• edited May 2016
    Hi,

    First I checked the issue using a Canon EF 90-300mm 1:4.5-5.6 USM and the same problem appears. I've uploaded the photos into dropbox so have a look yourself.
    I appreciate the time you spend on the problem.

    Regards

    https://www.dropbox.com/sh/47gs7i8xcuinwsh/AAAXTa3Q8wOw_Zg7JTRaIVTza?dl=0
  • edited May 2016
    Now I see your shots, I can understand the problem more but not explain it.
    You can rule out your lenses or the contacts on both the lens and camera because you would get problems in live view as well.
    I assume you have gone into the menus and returned the camera to factory default settings. If you haven't it might be worth a try.
    Other than that, I think a trip to a service agent is required. Sorry I can't be of more help.
    PBked
  • edited May 2016
    Hi PBked (and others),

    Thanks again for helping me with what might be wrong. I guess something is wrong with the AF light detection. Using live view, the detection is directly at the sensor. Using AF, the mirror is in between and the light beam follows another routing. Since the deviation is more than the difference in routing, something must be wrong.
    Today I've contacted the supplier and they will check the overexposure and will then send the camera to Canon.
    I will continue using the EOS 350D which did a great job in the past, and I am sure he will do it for anther few weeks.
    Anyhow, thanks again, and I will let you know what the outcome of the service by Canon is.

    Regards,

    Ruud

  • edited May 2016
    Yes. Please let us know the outcome of Canon's investigation. This will help lead to better information on these forums. The 350D was my first digital DSLR and I kept using it way past its sell by date because it was such an easy camera to use and gave great shots.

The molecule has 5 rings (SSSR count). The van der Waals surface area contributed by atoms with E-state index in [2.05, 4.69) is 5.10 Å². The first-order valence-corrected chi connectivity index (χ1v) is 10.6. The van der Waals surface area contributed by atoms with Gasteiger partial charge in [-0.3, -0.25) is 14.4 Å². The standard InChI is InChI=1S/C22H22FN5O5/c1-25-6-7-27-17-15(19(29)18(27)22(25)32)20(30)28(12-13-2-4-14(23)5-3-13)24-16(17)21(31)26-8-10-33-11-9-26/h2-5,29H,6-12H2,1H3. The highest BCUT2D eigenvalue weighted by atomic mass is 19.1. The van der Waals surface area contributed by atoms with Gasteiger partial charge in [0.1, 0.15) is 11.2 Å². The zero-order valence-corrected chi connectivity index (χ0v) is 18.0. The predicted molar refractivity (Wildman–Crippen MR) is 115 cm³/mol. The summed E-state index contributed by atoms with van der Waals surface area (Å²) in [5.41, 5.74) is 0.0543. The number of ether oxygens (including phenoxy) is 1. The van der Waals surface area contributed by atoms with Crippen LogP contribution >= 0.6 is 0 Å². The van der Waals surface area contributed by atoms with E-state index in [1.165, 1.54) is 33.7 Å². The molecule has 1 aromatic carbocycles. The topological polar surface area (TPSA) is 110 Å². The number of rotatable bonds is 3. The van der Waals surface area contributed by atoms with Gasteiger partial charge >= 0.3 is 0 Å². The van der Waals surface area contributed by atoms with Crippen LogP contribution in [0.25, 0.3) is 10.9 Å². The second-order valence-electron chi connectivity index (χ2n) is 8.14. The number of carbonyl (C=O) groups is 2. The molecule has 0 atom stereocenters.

Regards,
    PBked
  • edited May 2016
    Dear all,

    Today I received a message from the supplier. The D60 has been repaired by Canon. The light sensor has been fixed (mounted) and adjusted. That was all the information provided. I will receive the camera tomorrow and I will let you know if I can find out other things changed or adjusted.
    Ruud
  • edited May 2016
    Thanks for that report @RUUD. Will look forward to your findings when you get your camera back.
    PBked
  • edited June 2016
    So the camera is back for a few weeks. As mentioned before, there was only a brief description about the maintenance. What does make sense is that the light sensor has been mounted which means that there is now a correct light when the mirror reflecting to the light sensor. Due to an offset of the light sensor, hardly any light could enter the sensor and therefore pushing the ISO value up to values corresponding to, for example, night photography. Although the live view measurement on the image sensor is slightly different then using the AF, the difference is now reduced to a minimum having the light sensor mounted correctly.

    At this point I want to thank the supplier and Canon for handling the complaints correctly, fast and without pointing fingers to the user.

    Thanks,
    Ruud